New Parent Support Groups Being Formed

Because COAC believes that parent support groups provide an excellent resource for adoptive parents, we are helping three new groups form in Texas. Areas where new groups are forming are HOUSTON, SAN ANGELO, and MIDLAND. Adoptive parents from these areas have come to the State Board expressing an interest in helping a group form in their areas. If you live in one of these areas, YOU can help get these groups together.

These parents are willing, but they NEED your help in getting the groups off the ground. If you can give any time, please contact Avril Suckow, State President and she will help you get in touch with the appropriate parents in your area.

Although support groups cannot provide a quick solution to any parenting challenge, they can help you feel less alone in dealing with a problem. They can provide a wealth of information from other parents about where to turn for help with any particular problem from their own experiences. They can give you courage and support in taking difficult steps that may be necessary for you. They can give you a feeling of empowerment that comes from taking constructive action on a problem rather than denying it or sitting around and feeling helpless about the problem. They can show that there are people who are willing to share their knowledge, experiences and feelings and they care about helping one another.

So If you are in these key areas, please call and help get the group going, You will benefit from the experience.

Did you know?

That a new law was enacted by the Texas Legislature during the last session that changes the law regarding children riding in cars? The law now states that a child who is younger than eight years of age, unless the child is taller than four feet nine inches must be in a child passenger safety seat system according to the instructions of the manufacturer of the safety seat system. Don't break the law, keep your children in appropriate safety seats. The bill was passed without the Governor's signature and becomes law on September 1, 2009.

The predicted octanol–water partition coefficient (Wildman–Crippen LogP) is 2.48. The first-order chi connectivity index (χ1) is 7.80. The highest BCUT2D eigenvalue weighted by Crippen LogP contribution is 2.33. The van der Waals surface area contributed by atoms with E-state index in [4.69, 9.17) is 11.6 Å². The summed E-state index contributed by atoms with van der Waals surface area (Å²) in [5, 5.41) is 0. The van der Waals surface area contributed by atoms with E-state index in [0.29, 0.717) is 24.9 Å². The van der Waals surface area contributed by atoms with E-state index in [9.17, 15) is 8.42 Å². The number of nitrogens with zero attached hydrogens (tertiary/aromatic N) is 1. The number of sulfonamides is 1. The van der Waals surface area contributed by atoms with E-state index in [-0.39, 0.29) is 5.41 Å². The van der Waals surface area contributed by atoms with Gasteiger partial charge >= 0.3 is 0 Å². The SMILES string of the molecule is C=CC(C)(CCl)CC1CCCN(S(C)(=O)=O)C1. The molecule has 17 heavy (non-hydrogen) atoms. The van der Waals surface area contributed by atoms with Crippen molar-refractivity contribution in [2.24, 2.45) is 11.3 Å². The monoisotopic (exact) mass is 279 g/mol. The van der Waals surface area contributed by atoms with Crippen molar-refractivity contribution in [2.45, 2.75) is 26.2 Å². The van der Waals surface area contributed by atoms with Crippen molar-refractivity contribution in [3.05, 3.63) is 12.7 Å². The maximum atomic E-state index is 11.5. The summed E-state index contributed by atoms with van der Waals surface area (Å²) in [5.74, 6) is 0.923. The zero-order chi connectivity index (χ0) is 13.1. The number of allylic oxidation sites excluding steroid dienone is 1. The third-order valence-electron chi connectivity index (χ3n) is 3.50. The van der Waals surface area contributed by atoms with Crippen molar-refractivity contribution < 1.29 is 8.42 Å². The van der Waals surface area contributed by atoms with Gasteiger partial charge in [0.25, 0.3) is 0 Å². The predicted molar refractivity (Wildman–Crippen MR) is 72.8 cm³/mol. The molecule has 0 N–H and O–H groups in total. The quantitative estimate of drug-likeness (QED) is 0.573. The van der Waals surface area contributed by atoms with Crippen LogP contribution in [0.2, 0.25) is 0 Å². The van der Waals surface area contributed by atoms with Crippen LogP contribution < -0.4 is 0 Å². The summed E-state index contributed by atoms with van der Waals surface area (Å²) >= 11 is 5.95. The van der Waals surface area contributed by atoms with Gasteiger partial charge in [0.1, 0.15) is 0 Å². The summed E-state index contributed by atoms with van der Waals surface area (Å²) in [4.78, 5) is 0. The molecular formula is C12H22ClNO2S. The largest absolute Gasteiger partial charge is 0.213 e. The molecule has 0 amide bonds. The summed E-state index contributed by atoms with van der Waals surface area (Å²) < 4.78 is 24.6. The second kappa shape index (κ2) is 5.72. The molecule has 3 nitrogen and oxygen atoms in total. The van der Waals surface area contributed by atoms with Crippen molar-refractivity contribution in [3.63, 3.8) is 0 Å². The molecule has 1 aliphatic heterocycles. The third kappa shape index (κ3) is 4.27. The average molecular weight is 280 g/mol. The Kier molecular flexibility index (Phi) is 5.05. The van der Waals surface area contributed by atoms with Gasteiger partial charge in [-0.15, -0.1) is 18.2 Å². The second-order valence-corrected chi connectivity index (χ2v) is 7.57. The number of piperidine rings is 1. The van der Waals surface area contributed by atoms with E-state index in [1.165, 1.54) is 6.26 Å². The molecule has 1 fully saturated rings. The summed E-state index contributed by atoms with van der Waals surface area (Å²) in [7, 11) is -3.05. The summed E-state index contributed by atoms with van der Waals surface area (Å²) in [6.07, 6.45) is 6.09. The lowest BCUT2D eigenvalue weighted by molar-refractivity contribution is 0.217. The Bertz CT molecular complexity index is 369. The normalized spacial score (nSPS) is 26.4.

The Interstate Compact on Educational Opportunity for Military Children

The Interstate Compact on Educational Opportunity for Military Children seeks to provide ease of transition in the following areas: “Not only do military families deal with the challenges of extended time apart due to deployment,they also relocate frequently in support of our nation’s defense,” Perry said. “To smooth out the bumps that military dependents hit when they suddenly switch schools, SB 90 provides sensible changes that will enable the children of our hardworking service members to integrate rapidly into their new schools and keep pace academically instead of languishing under miles of red tape.”

SB 90 simplifies the transition process between schools by allowing hand-carried transcripts to be honored until official transcripts can be mailed from the sending schools, honoring courses taken at previous schools, and giving students the opportunity to participate in extracurricular activities. These provisions are particularly useful in helping military children who transfer mid-year during high school graduate on-time.

The governor was joined by bill authors Sen. Leticia Van de Putte and Rep. Charlie Geren along with Fort Hood families for the signing. Texas is home to more than 70,000 minor school-age dependents of active-duty military personnel, the second largest number of any state. Military families move between postings on a regular basis, with the average military student attending six to nine different school systems between kindergarten and 12th grade, and moving at least twice during high school.

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Council of Adoptable Children of Texas, Inc. is a non-profit organization of citizens concerned about children who wait for permanent homes.

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Last Updated May 1, 2009